Starship Troopers was movie licensed FPS shooter developed by Strangelite. It’s very poorly executed on the technical side. SBM format is the most horrendous thing I have ever researched, and overall rendering and model pipeline is in such a bad state, that I’m suprised it can even run (yes, game barely runs on AMD and on some NVIDIA GPUs).
Tool is written under 3ds max 2017 SP3 however it should work for older versions aswell.
Tool should support all models, including animations and material support.
- Setting Working directory for texture loading. this folder should be set where you extracted slak, where artassets folder should be.
- Overall scale of model. This applies on animations aswell.
- Keeps node name suffix. Disabling this, user will lose important informations about mesh.
- Disabled for now.
- Enables textured model in viewports.
- Removes all keyframes for all bones in scene and restores default pose. This is useful when you importing single animations, so you don’t want to reimport model each time.
- More info in Skin Aberration Glitch section.
Just drag’n’drop mzp file into the scene. Or run it via Run Script.
This tool uses ini file to save state of tool when closed. So next time it will open, your settings will be intact. Ini file is stored in %plugcfg% folder as StarshipTroopersSBM.ini.
If you don’t know where this folder is, type this command into listener: GetDir #plugcfg
Those meshes are used ussually with other kind of shader, like glow. They have _1 suffix in their name and are exactly same as their suffixless partners. Now I know why this game have such FPS unstability.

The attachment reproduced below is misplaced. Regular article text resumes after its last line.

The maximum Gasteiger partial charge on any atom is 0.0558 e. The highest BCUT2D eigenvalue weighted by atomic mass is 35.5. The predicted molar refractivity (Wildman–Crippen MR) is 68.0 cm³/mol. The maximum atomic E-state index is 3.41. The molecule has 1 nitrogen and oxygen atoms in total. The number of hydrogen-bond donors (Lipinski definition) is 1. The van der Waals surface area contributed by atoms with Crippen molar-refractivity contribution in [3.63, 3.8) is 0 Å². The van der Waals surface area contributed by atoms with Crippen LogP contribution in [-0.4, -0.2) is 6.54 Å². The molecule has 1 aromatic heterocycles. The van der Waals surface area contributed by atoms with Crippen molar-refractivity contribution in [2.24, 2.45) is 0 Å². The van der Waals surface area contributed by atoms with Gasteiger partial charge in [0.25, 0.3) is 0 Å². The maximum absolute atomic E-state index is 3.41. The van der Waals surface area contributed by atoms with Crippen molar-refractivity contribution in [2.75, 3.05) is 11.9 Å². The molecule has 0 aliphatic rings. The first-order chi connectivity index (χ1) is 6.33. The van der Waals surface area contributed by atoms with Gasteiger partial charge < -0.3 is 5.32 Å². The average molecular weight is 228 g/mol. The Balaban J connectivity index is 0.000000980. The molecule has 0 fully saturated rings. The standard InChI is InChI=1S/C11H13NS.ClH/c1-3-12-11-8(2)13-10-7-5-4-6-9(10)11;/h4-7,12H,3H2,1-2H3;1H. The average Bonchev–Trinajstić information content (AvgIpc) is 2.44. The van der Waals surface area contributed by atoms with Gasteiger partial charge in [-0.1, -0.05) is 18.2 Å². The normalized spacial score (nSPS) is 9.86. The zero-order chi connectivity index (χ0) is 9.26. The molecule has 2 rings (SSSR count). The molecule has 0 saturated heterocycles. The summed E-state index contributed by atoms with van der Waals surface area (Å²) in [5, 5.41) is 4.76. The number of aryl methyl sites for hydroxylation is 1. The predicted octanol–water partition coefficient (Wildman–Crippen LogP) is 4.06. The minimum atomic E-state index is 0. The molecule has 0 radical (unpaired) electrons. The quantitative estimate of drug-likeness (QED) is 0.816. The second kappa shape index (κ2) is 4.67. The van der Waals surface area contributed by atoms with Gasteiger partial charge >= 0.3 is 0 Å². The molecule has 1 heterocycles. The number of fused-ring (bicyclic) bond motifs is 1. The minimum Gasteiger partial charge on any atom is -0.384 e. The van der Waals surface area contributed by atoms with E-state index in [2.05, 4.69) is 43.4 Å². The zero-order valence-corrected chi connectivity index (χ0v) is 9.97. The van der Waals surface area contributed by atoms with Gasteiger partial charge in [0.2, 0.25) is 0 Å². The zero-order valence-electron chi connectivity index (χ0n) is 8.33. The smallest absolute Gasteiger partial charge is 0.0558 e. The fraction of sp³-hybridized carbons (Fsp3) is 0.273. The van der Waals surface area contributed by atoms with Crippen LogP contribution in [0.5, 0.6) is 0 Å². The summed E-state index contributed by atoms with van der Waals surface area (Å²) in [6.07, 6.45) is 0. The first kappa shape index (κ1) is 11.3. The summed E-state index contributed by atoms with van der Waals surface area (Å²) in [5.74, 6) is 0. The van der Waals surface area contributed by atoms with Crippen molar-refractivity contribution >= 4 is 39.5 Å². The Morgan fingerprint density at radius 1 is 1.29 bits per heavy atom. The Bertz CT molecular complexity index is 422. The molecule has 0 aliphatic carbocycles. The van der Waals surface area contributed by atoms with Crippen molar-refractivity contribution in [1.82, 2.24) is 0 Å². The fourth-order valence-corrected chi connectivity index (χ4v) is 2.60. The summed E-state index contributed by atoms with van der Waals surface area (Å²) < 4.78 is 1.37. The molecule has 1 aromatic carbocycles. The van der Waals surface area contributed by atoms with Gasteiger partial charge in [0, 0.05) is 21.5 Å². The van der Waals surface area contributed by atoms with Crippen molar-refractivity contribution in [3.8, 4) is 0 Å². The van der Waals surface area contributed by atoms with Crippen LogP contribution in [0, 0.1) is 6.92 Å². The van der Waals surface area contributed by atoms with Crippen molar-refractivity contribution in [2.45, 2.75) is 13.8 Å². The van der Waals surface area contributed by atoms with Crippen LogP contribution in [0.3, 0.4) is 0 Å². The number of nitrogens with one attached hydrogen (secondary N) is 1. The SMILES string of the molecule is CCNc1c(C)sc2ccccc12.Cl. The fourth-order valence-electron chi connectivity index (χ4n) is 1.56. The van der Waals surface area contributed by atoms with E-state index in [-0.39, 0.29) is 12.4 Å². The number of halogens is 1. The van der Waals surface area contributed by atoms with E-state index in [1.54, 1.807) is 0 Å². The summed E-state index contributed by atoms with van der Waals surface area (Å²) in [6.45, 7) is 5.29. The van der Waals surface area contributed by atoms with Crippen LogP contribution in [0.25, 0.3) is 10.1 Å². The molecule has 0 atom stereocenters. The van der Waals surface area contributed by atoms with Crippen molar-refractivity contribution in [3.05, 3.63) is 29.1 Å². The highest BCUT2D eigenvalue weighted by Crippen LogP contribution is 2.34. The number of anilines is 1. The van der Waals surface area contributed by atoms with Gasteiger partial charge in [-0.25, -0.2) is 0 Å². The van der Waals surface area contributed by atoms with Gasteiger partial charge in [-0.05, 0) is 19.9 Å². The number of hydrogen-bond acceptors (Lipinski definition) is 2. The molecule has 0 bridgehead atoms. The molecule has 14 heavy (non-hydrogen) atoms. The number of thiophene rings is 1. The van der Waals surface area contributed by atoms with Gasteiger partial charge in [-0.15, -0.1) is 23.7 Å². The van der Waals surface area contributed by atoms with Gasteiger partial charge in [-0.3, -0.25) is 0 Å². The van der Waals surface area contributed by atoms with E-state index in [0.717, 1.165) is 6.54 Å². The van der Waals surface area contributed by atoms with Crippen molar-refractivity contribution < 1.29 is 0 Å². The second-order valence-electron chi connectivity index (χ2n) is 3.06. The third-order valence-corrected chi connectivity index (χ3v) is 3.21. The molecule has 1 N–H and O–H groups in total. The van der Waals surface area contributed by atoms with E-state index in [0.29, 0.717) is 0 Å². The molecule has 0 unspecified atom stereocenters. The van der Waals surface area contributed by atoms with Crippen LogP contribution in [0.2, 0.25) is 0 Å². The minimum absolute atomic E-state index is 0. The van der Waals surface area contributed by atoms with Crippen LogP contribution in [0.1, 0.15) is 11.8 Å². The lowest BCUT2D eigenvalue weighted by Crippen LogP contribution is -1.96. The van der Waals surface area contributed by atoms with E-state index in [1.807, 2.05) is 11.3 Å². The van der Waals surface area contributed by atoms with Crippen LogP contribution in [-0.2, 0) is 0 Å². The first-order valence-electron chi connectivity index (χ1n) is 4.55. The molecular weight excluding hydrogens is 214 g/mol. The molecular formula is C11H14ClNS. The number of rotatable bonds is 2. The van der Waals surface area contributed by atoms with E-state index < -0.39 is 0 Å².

Skin Aberration Glitch
On some models (mostly bugs) are visible bodypart displacements, that is caused becouse devs didn’t do any form of skeletal optimalization and left object nodes in model skin, this causes some serious glitches. On the picture below, you’ll see that legs are not properly alligned on each other.
To fix this, we need to do some of magic. First it’s really helpfull to import some animations, the more we have imported, the bigger chance to detect those nodes.
Now, since we have imported some animations, we should click on Find Object Nodes button. This will search thru all nodes and dump some into Possible Object Nodes layer. Bones stored here are detected object nodes of course, but this feature will not detect everything.
Bones with names such as: Bone, Point, Group and Scene_Root are skeletal based and should be ignored.
Object nodes ussually have name according to character and bodypart name, and they must NOT be animated.
To manually check if bone is animated we can eighter check their transform curves in curve editor, or by looking at their keys.
Here is example how to check if node is animated.
- Reference frame, this keyframe stores reference pose and must not be removed.
- Animation start frame, this is optional frame created when importing animation
- Animation end frame, this is optional frame created when importing animation
- Reference reset frame, this is created for animation appending when using Sequencer
All those 4 frames can be ignored, and if there are not any frames between, its safe to consider said bone is not animated, thus object node. We can move it to Possible Object Nodes layer.
If we have all our object nodes selected, we can push Transfer Object Nodes and let the tool do its magic. NOTE: Make sure you have selelected only presumed object nodes, this operation cannot be undone.
After a few seconds, we can see a nice result.
We can delete all nodes in Possible Object Nodes layer safely if we want to, since those nodes are not needed now.
Unhandled Shader: %shader name%
Unresearched shader type. Should not ever appear.
Unhandled Mesh format: %mesh block number% at: %offset%
Unresearched model type. Should not ever appear.
Cannot find scene node: %node name%
This can appear when loading animation where script cannot find certain node in scene. This is purely informational and do not affect animation load at all.
Current Version: BETA 1